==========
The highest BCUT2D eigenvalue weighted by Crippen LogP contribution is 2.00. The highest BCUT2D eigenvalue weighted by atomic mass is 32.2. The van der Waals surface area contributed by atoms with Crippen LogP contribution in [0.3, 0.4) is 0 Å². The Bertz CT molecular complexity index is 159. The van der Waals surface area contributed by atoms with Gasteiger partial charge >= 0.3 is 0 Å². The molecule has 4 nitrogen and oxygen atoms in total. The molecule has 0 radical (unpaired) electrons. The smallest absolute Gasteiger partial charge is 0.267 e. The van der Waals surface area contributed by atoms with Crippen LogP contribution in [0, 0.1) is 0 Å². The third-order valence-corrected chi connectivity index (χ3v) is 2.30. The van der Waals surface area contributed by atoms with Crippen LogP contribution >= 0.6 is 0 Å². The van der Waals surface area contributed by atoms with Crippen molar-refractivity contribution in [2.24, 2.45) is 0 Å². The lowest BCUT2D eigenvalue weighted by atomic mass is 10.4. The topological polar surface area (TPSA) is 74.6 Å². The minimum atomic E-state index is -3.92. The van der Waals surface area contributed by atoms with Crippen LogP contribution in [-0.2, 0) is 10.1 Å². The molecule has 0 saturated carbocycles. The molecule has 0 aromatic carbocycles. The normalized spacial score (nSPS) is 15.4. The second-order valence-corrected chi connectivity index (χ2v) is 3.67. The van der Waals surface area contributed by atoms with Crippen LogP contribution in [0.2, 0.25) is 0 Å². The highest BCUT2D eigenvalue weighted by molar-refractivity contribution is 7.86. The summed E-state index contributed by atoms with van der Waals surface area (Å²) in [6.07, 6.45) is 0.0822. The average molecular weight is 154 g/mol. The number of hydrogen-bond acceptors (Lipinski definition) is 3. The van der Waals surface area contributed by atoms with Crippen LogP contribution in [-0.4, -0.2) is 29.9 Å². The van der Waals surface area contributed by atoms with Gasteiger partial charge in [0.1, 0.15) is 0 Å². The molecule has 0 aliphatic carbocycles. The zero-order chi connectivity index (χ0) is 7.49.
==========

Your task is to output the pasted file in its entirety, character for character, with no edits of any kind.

The highest BCUT2D eigenvalue weighted by Crippen LogP contribution is 2.00. The highest BCUT2D eigenvalue weighted by atomic mass is 32.2. The van der Waals surface area contributed by atoms with Crippen LogP contribution in [0.3, 0.4) is 0 Å². The Bertz CT molecular complexity index is 159. The van der Waals surface area contributed by atoms with Gasteiger partial charge >= 0.3 is 0 Å². The molecule has 4 nitrogen and oxygen atoms in total. The molecule has 0 radical (unpaired) electrons. The smallest absolute Gasteiger partial charge is 0.267 e. The van der Waals surface area contributed by atoms with Crippen LogP contribution in [0, 0.1) is 0 Å². The third-order valence-corrected chi connectivity index (χ3v) is 2.30. The van der Waals surface area contributed by atoms with Crippen LogP contribution >= 0.6 is 0 Å². The van der Waals surface area contributed by atoms with Crippen molar-refractivity contribution in [2.24, 2.45) is 0 Å². The lowest BCUT2D eigenvalue weighted by atomic mass is 10.4. The topological polar surface area (TPSA) is 74.6 Å². The minimum atomic E-state index is -3.92. The van der Waals surface area contributed by atoms with Crippen LogP contribution in [-0.2, 0) is 10.1 Å². The molecule has 0 saturated carbocycles. The molecule has 0 aromatic carbocycles. The normalized spacial score (nSPS) is 15.4. The second-order valence-corrected chi connectivity index (χ2v) is 3.67. The van der Waals surface area contributed by atoms with Crippen LogP contribution in [0.2, 0.25) is 0 Å². The highest BCUT2D eigenvalue weighted by molar-refractivity contribution is 7.86. The summed E-state index contributed by atoms with van der Waals surface area (Å²) in [6.07, 6.45) is 0.0822. The average molecular weight is 154 g/mol. The number of hydrogen-bond acceptors (Lipinski definition) is 3. The van der Waals surface area contributed by atoms with Crippen LogP contribution in [-0.4, -0.2) is 29.9 Å². The van der Waals surface area contributed by atoms with Gasteiger partial charge in [0.1, 0.15) is 0 Å². The molecule has 0 aliphatic carbocycles. The zero-order chi connectivity index (χ0) is 7.49.